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Russia launches supersonic anti-ship cruise missile in “Signal for NATO”

The Russian Navy is testing a supersonic anti-ship cruise missile in the Black Sea as a demonstration of strength ahead of NATO military exercises in the region.

As tensions are still raging following the build-up of Russian troops on the border with Ukraine, Russia’s defense ministry has tweeted footage of Moscow guided missile cruiser from its Black Sea Fleet, launching a Vulcan missile.

The P-1000 Vulkan missile, an improved version of the long-range Soviet-era P-500 Bazalt missile, was launched by Moscow The main missile system Bazalt of the warship, said the Ministry of Defense. It landed about 19 miles, the Naval Post reported.

Footage released by the Ministry of Defense shows the firing from a number of angles and cuts of the ship̵

7;s crew on the bridge.

For the first time in modern history, the Black Sea Fleet’s missile cruiser “Moscow” fired missiles into the Black Sea with the main missile system of the ship “Basalt” with a “Vulcan” missile # Ministry of Defense # Southern Military District # Black Sea Fleet # Ships pic.twitter .com / IDfEh39Cmd

– Russian Ministry of Defense (@mod_russia) April 30, 2021

Reflections in the Zvezda military channel show the remains of a simulated enemy ship, and its correspondent says: “These missiles are the reason why our cruiser is called a ‘killer aircraft carrier’, according to The Moscow Times.

This week Moscow, other warships and military helicopters have participated in live combat exercises. He comes as a US Coast Guard ship, Hamilton, a cutter, was moving to the Black Sea to work with NATO allies in the region. The ship is being tracked by the Russian fleet, Reuters reported.

Mathieu Boulègue, a research associate at Russia’s Eurasia program at London’s Chatham House think tank, said the launch by Moscow Russia has demonstrated its growing naval presence in the region, which has followed recent manifestations of force in occupied Crimea.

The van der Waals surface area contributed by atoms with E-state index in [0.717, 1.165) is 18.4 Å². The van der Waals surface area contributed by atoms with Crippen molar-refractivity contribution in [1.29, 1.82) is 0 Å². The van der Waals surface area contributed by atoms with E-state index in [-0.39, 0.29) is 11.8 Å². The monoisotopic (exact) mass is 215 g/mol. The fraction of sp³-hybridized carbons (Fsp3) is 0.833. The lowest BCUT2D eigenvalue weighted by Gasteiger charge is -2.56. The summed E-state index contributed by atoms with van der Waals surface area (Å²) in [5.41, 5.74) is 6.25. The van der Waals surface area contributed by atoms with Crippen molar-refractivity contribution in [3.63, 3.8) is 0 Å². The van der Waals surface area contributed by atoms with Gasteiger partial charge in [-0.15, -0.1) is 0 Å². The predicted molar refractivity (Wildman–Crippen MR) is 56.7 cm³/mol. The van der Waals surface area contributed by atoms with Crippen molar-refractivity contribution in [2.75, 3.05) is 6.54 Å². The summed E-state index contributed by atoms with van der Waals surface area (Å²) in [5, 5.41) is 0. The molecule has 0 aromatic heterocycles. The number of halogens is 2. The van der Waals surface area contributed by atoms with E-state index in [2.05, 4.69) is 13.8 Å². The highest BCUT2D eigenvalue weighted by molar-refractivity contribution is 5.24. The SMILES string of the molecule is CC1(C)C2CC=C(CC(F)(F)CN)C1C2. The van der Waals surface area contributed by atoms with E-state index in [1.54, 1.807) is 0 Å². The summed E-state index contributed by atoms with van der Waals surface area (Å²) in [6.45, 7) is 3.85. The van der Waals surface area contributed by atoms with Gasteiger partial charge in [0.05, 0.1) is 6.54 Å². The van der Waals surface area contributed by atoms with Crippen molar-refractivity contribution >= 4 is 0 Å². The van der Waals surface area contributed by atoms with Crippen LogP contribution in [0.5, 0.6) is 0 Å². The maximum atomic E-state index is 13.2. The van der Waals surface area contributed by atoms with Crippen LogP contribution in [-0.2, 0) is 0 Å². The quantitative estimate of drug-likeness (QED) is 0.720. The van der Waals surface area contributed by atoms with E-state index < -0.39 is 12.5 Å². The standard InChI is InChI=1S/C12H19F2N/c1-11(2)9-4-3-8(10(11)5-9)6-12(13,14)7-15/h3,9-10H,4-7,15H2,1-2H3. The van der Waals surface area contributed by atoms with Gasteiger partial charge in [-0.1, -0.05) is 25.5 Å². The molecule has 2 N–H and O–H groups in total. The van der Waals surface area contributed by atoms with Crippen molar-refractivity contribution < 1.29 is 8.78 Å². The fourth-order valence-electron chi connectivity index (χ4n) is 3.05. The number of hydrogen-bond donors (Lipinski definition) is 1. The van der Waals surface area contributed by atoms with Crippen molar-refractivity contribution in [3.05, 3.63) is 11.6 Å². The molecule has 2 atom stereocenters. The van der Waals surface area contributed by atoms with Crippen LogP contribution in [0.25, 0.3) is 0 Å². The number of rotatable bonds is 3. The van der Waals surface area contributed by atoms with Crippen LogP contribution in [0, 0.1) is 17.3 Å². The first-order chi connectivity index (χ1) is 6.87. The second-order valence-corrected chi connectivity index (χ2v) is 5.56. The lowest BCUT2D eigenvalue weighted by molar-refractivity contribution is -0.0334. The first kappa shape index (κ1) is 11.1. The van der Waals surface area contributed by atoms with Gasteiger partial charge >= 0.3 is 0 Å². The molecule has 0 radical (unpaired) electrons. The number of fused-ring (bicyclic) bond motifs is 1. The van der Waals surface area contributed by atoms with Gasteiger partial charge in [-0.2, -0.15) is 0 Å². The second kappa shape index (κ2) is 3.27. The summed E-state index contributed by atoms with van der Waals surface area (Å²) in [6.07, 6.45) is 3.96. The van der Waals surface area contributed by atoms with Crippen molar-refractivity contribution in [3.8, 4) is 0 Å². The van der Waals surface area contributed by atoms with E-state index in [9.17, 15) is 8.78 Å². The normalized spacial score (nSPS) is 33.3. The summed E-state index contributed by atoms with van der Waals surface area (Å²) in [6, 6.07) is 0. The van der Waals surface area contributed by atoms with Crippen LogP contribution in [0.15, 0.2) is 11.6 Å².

“Apart from signaling capabilities, Russia shows an intention to protect and defend its assets in the Black Sea,” he told Newsweek. “This includes not only Crimea, but increasingly the Sea of ​​Azov, where the Kerch Strait is closed to non-Russian ships until the end of October.”

“The more tactical reason is to signal to NATO that Russia is closely monitoring the soon-to-be-held DEFENDER Europe 2021 exercises in the region,” he added, referring to US-led military exercises involving 27 countries and tens of thousands of troops. .

Russia has announced the closure of the Kerch Strait for non-Russian ships by October 31st. Moscow says the move is to avoid clashes from upcoming naval exercises, but many see it as a move to establish its presence in the Sea of ​​Azov, which separates the Kerch Strait from the Black Sea.

Last week, Russia announced the withdrawal of troops along its border with Ukraine as a result of the deployment, which it said was in response to NATO maneuvers near Russia’s borders.

“The whole region is becoming a hotbed of increased tension and miscalculations, which will require careful management,” Buleg added.

Moscow, Black Sea Fleet
The Russian Black Sea Fleet’s Moscow missile cruiser enters the Gulf of Sevastopol in this illustrative image from 2008. Russia has tested a Vulcan missile in the Black Sea as tensions escalate with NATO.
Vasily BATANOV / Getty Images

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